Could living overseas be more expensive than you think?

Warren Lewis
5th June 2014

The Overseas Guides Company's annual Overseas Living Price Index shows that living in Europe may not be as cheap as you would think, as prices rise in key expat destinations, such as France.

The Figures

Using our research, the Overseas Guides Company has put together a detailed comparison index, outlining the difference between grocery shopping in the UK and our most popular destinations. As you can see, whilst prices in the UK are still cheaper for some essential grocery items such as bananas or dog food, on the whole, you will get much more for your money elsewhere.

Turkey tops the poll as best value overall

Turkey consistently ranks as one of the cheapest countries within which to live, with low utility costs and low prices for everyday items compared to the rest of the world – particularly bread, milk and washing powder. Public transport costs are also lower in Turkey.

Rising costs in France

The rising costs of utility bills in France has pushed up the day-to-day living costs in the country – now slightly ahead of the UK, thanks to high electricity and gas prices. Despite this, a food shop will generally cost you less in France, although you will pay slightly higher prices for some basic items, such as milk and pasta.

Leisure time

Portugal comes out of our survey as the cheapest country to eat out in.  Beer is also priced the cheapest here, along with Italy. Wine, on the other hand, is cheapest in Italy and Cyprus.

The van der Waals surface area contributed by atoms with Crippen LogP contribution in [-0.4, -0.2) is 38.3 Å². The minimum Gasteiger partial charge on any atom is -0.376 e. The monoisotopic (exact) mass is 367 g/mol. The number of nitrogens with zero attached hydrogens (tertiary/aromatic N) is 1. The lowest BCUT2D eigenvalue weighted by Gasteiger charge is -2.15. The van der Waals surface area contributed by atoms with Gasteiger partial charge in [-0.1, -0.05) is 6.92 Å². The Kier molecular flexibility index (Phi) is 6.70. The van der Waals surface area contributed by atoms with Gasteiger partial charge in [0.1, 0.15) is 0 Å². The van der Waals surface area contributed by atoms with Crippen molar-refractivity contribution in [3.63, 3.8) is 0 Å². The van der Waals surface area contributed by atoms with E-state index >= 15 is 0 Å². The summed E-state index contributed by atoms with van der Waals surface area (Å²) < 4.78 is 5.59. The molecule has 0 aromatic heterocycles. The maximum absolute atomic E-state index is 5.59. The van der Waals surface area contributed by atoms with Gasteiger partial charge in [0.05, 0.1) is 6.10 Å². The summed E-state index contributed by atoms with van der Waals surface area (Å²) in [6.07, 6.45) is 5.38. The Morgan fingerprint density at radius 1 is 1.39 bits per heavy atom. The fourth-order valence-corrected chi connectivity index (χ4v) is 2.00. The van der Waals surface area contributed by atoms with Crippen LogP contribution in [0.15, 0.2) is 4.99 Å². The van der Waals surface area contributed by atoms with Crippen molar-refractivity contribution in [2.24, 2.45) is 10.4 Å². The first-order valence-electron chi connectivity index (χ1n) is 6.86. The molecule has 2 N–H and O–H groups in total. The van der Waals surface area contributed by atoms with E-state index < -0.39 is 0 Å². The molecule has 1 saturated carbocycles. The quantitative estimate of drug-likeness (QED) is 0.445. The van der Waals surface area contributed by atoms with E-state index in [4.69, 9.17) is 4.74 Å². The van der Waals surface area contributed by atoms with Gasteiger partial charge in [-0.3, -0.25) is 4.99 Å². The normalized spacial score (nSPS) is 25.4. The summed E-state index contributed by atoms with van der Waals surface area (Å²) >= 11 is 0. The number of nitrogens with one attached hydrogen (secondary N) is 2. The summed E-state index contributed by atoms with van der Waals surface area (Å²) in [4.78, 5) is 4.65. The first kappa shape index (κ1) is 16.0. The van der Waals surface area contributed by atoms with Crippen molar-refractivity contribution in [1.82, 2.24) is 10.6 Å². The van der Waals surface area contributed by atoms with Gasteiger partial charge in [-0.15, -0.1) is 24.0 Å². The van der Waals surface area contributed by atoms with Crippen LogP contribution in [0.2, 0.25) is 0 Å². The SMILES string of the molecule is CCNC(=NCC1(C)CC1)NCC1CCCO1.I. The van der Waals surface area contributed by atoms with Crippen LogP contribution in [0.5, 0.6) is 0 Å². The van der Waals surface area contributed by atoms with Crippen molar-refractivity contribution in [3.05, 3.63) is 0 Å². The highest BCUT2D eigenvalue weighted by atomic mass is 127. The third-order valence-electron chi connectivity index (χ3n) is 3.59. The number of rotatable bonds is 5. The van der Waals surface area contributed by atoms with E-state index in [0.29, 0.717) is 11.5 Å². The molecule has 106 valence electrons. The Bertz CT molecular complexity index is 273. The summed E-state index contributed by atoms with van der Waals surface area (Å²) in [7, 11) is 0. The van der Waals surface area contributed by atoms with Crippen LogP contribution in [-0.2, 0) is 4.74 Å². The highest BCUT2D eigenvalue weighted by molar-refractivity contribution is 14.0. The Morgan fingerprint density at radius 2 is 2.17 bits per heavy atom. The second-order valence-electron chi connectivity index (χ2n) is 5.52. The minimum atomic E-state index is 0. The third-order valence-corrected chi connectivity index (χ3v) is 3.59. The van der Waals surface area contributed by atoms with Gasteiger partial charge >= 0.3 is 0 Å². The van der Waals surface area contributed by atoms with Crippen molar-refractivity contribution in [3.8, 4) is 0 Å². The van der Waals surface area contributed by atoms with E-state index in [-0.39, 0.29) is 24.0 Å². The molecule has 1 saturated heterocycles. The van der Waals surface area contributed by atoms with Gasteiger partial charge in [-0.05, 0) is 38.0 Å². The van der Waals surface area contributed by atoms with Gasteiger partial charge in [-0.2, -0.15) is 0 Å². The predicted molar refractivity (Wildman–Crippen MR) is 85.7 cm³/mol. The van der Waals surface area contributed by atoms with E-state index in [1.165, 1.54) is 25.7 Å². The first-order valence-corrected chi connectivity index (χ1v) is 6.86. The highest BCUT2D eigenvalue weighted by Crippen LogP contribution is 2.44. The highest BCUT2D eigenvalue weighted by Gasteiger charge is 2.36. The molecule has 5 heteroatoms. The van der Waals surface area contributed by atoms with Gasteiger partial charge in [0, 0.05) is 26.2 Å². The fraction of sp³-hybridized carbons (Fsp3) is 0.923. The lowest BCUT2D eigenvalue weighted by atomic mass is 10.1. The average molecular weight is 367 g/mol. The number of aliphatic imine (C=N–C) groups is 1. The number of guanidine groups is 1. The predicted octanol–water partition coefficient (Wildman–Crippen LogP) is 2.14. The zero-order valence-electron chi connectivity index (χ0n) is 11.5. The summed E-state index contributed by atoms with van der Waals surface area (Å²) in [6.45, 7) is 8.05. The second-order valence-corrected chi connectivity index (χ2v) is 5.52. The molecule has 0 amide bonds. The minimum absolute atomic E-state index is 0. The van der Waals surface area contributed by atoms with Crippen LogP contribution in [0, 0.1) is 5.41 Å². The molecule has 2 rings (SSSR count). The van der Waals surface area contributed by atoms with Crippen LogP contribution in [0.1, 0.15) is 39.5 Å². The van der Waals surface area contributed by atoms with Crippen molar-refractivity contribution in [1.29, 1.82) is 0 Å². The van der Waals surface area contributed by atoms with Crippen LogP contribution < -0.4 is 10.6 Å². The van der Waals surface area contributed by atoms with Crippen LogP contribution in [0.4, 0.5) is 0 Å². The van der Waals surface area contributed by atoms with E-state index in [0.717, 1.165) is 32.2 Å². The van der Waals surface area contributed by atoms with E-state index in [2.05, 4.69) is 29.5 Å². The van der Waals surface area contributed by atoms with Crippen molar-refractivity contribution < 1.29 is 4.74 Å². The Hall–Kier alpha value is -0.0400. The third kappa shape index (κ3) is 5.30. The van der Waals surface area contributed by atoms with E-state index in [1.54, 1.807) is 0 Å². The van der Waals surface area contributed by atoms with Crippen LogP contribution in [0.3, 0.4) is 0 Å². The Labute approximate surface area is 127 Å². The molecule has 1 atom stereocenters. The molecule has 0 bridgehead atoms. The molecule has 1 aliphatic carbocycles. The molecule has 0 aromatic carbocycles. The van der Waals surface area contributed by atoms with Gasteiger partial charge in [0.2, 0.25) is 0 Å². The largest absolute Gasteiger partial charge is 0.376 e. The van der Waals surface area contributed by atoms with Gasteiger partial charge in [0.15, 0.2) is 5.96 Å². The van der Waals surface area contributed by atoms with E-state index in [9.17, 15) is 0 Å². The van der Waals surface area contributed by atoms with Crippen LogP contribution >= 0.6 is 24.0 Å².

Getting out and about

The cost of petrol is generally cheaper throughout most of Europe, although petrol prices in Italy can be high. Diesel was found to be cheaper than petrol in every country surveyed, aside from the UK.

Beyond Europe

Your weekly shop is likely to cost you more if you live in Canada and New Zealand – prices here are higher even than in the UK, although in New Zealand this is countered by relatively low utility bills, including free water rates. Perhaps unsurprisingly, Canada and the US also have the most expensive bar costs for alcohol – even more so than in the UK!

In contrast, getting around by car is much cheaper in Canada than in the US or the UK, while public transport costs are highest in Canada and New Zealand.

It is evident that the costs of living can vary widely in each country, depending on your needs, and need to be taken into consideration when considering a move abroad.

Angelos Koutsoudes, Head of the Overseas Guides Company, points out: "Our research emphasises how important it is to have a clear idea of costs in your new country before moving there, so you know you can easily afford day-to-day living costs, whatever your financial situation."
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